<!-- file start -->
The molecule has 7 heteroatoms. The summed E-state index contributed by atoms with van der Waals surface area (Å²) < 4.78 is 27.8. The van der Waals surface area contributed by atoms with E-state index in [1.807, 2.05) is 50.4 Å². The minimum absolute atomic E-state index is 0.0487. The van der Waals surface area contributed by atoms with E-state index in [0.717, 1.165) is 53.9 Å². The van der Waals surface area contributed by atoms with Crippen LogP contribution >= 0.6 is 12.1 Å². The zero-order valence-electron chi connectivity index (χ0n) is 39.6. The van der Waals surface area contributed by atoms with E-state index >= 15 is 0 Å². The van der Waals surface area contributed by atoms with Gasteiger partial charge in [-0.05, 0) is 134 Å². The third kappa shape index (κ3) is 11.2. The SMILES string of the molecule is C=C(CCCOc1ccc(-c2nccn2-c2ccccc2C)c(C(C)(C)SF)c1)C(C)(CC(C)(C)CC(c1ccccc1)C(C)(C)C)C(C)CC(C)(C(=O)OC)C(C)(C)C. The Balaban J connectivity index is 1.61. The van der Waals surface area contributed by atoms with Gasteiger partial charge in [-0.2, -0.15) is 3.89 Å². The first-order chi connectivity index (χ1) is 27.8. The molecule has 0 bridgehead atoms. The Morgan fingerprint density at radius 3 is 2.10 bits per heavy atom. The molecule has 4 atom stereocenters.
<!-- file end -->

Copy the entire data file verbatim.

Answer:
The molecule has 7 heteroatoms. The summed E-state index contributed by atoms with van der Waals surface area (Å²) < 4.78 is 27.8. The van der Waals surface area contributed by atoms with E-state index in [1.807, 2.05) is 50.4 Å². The minimum absolute atomic E-state index is 0.0487. The van der Waals surface area contributed by atoms with E-state index in [0.717, 1.165) is 53.9 Å². The van der Waals surface area contributed by atoms with Crippen LogP contribution >= 0.6 is 12.1 Å². The zero-order valence-electron chi connectivity index (χ0n) is 39.6. The van der Waals surface area contributed by atoms with E-state index >= 15 is 0 Å². The van der Waals surface area contributed by atoms with Gasteiger partial charge in [-0.05, 0) is 134 Å². The third kappa shape index (κ3) is 11.2. The SMILES string of the molecule is C=C(CCCOc1ccc(-c2nccn2-c2ccccc2C)c(C(C)(C)SF)c1)C(C)(CC(C)(C)CC(c1ccccc1)C(C)(C)C)C(C)CC(C)(C(=O)OC)C(C)(C)C. The Balaban J connectivity index is 1.61. The van der Waals surface area contributed by atoms with Gasteiger partial charge in [-0.2, -0.15) is 3.89 Å². The first-order chi connectivity index (χ1) is 27.8. The molecule has 0 bridgehead atoms. The Morgan fingerprint density at radius 3 is 2.10 bits per heavy atom. The molecule has 4 atom stereocenters.